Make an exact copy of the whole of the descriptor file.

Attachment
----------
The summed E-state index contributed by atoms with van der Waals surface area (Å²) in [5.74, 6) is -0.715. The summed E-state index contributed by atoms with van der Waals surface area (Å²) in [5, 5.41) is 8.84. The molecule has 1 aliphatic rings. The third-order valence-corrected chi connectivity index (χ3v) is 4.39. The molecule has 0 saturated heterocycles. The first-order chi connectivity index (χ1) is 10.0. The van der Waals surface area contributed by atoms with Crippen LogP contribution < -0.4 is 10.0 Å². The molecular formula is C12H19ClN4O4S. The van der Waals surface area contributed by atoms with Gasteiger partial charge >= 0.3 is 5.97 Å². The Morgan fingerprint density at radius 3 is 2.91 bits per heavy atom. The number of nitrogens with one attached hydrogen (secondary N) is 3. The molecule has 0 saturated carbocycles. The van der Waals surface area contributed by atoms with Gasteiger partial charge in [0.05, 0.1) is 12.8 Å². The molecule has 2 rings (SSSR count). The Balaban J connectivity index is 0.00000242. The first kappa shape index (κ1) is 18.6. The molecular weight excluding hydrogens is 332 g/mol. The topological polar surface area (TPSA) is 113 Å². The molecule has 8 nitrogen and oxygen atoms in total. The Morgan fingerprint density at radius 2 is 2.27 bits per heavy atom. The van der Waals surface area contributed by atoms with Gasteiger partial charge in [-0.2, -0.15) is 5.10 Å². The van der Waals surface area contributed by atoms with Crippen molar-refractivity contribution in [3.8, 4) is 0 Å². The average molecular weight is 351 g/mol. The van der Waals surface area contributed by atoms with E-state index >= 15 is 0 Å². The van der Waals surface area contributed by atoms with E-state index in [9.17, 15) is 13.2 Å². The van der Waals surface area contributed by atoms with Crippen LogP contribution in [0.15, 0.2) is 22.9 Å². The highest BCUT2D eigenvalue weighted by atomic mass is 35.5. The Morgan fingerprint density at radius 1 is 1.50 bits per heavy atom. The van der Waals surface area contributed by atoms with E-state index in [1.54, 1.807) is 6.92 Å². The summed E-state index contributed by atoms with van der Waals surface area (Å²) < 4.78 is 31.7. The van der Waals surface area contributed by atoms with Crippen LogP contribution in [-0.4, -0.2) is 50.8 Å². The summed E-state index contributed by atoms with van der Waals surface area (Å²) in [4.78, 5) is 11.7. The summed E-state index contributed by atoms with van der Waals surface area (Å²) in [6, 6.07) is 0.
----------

The summed E-state index contributed by atoms with van der Waals surface area (Å²) in [5.74, 6) is -0.715. The summed E-state index contributed by atoms with van der Waals surface area (Å²) in [5, 5.41) is 8.84. The molecule has 1 aliphatic rings. The third-order valence-corrected chi connectivity index (χ3v) is 4.39. The molecule has 0 saturated heterocycles. The first-order chi connectivity index (χ1) is 10.0. The van der Waals surface area contributed by atoms with Crippen LogP contribution < -0.4 is 10.0 Å². The molecular formula is C12H19ClN4O4S. The van der Waals surface area contributed by atoms with Gasteiger partial charge >= 0.3 is 5.97 Å². The Morgan fingerprint density at radius 3 is 2.91 bits per heavy atom. The number of nitrogens with one attached hydrogen (secondary N) is 3. The molecule has 0 saturated carbocycles. The van der Waals surface area contributed by atoms with Gasteiger partial charge in [0.05, 0.1) is 12.8 Å². The molecule has 2 rings (SSSR count). The Balaban J connectivity index is 0.00000242. The first kappa shape index (κ1) is 18.6. The molecular weight excluding hydrogens is 332 g/mol. The topological polar surface area (TPSA) is 113 Å². The molecule has 8 nitrogen and oxygen atoms in total. The Morgan fingerprint density at radius 2 is 2.27 bits per heavy atom. The van der Waals surface area contributed by atoms with Gasteiger partial charge in [-0.2, -0.15) is 5.10 Å². The van der Waals surface area contributed by atoms with Crippen molar-refractivity contribution in [3.8, 4) is 0 Å². The average molecular weight is 351 g/mol. The van der Waals surface area contributed by atoms with E-state index >= 15 is 0 Å². The van der Waals surface area contributed by atoms with E-state index in [9.17, 15) is 13.2 Å². The van der Waals surface area contributed by atoms with Crippen LogP contribution in [0.15, 0.2) is 22.9 Å². The highest BCUT2D eigenvalue weighted by atomic mass is 35.5. The Morgan fingerprint density at radius 1 is 1.50 bits per heavy atom. The van der Waals surface area contributed by atoms with E-state index in [1.54, 1.807) is 6.92 Å². The summed E-state index contributed by atoms with van der Waals surface area (Å²) < 4.78 is 31.7. The van der Waals surface area contributed by atoms with Crippen LogP contribution in [-0.4, -0.2) is 50.8 Å². The summed E-state index contributed by atoms with van der Waals surface area (Å²) in [4.78, 5) is 11.7. The summed E-state index contributed by atoms with van der Waals surface area (Å²) in [6, 6.07) is 0.